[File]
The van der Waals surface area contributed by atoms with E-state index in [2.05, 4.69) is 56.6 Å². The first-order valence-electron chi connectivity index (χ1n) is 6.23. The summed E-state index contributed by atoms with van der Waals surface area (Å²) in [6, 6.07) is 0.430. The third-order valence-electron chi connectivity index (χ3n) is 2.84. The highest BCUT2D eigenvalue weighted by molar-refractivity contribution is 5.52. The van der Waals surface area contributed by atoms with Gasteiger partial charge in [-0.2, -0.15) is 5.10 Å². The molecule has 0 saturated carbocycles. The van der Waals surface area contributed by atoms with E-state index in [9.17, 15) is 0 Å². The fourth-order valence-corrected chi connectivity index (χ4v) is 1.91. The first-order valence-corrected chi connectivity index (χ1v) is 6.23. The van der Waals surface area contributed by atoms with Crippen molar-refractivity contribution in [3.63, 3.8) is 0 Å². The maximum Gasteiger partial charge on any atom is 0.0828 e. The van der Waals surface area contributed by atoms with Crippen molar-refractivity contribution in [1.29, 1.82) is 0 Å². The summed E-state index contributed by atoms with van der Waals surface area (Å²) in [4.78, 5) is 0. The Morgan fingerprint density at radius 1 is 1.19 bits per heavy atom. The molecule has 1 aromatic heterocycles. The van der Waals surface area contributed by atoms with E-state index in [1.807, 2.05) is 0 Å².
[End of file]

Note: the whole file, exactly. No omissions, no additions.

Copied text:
The van der Waals surface area contributed by atoms with E-state index in [2.05, 4.69) is 56.6 Å². The first-order valence-electron chi connectivity index (χ1n) is 6.23. The summed E-state index contributed by atoms with van der Waals surface area (Å²) in [6, 6.07) is 0.430. The third-order valence-electron chi connectivity index (χ3n) is 2.84. The highest BCUT2D eigenvalue weighted by molar-refractivity contribution is 5.52. The van der Waals surface area contributed by atoms with Gasteiger partial charge in [-0.2, -0.15) is 5.10 Å². The molecule has 0 saturated carbocycles. The van der Waals surface area contributed by atoms with E-state index in [9.17, 15) is 0 Å². The fourth-order valence-corrected chi connectivity index (χ4v) is 1.91. The first-order valence-corrected chi connectivity index (χ1v) is 6.23. The van der Waals surface area contributed by atoms with Crippen molar-refractivity contribution in [3.63, 3.8) is 0 Å². The maximum Gasteiger partial charge on any atom is 0.0828 e. The van der Waals surface area contributed by atoms with Crippen molar-refractivity contribution in [1.29, 1.82) is 0 Å². The summed E-state index contributed by atoms with van der Waals surface area (Å²) in [4.78, 5) is 0. The Morgan fingerprint density at radius 1 is 1.19 bits per heavy atom. The molecule has 1 aromatic heterocycles. The van der Waals surface area contributed by atoms with E-state index in [1.807, 2.05) is 0 Å².